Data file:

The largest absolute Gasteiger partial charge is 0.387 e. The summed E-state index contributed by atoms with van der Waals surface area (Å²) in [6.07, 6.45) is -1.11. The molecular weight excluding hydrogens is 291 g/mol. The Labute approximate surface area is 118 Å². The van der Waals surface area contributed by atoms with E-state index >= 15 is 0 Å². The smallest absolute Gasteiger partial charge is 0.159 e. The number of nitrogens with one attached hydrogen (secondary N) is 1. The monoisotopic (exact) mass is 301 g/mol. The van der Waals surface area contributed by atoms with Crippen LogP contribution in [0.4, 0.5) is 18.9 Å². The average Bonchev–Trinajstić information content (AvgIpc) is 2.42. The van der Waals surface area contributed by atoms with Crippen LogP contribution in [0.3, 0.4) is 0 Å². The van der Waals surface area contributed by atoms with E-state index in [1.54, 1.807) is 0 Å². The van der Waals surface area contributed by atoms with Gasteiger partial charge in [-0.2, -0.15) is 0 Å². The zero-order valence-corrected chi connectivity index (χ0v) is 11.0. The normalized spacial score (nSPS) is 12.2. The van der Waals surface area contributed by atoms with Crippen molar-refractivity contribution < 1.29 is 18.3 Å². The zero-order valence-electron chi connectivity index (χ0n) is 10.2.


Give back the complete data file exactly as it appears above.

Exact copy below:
The largest absolute Gasteiger partial charge is 0.387 e. The summed E-state index contributed by atoms with van der Waals surface area (Å²) in [6.07, 6.45) is -1.11. The molecular weight excluding hydrogens is 291 g/mol. The Labute approximate surface area is 118 Å². The van der Waals surface area contributed by atoms with E-state index >= 15 is 0 Å². The smallest absolute Gasteiger partial charge is 0.159 e. The number of nitrogens with one attached hydrogen (secondary N) is 1. The monoisotopic (exact) mass is 301 g/mol. The van der Waals surface area contributed by atoms with Crippen LogP contribution in [0.4, 0.5) is 18.9 Å². The average Bonchev–Trinajstić information content (AvgIpc) is 2.42. The van der Waals surface area contributed by atoms with Crippen LogP contribution in [0.3, 0.4) is 0 Å². The van der Waals surface area contributed by atoms with E-state index in [1.54, 1.807) is 0 Å². The van der Waals surface area contributed by atoms with Gasteiger partial charge in [-0.2, -0.15) is 0 Å². The zero-order valence-corrected chi connectivity index (χ0v) is 11.0. The normalized spacial score (nSPS) is 12.2. The van der Waals surface area contributed by atoms with Crippen molar-refractivity contribution < 1.29 is 18.3 Å². The zero-order valence-electron chi connectivity index (χ0n) is 10.2.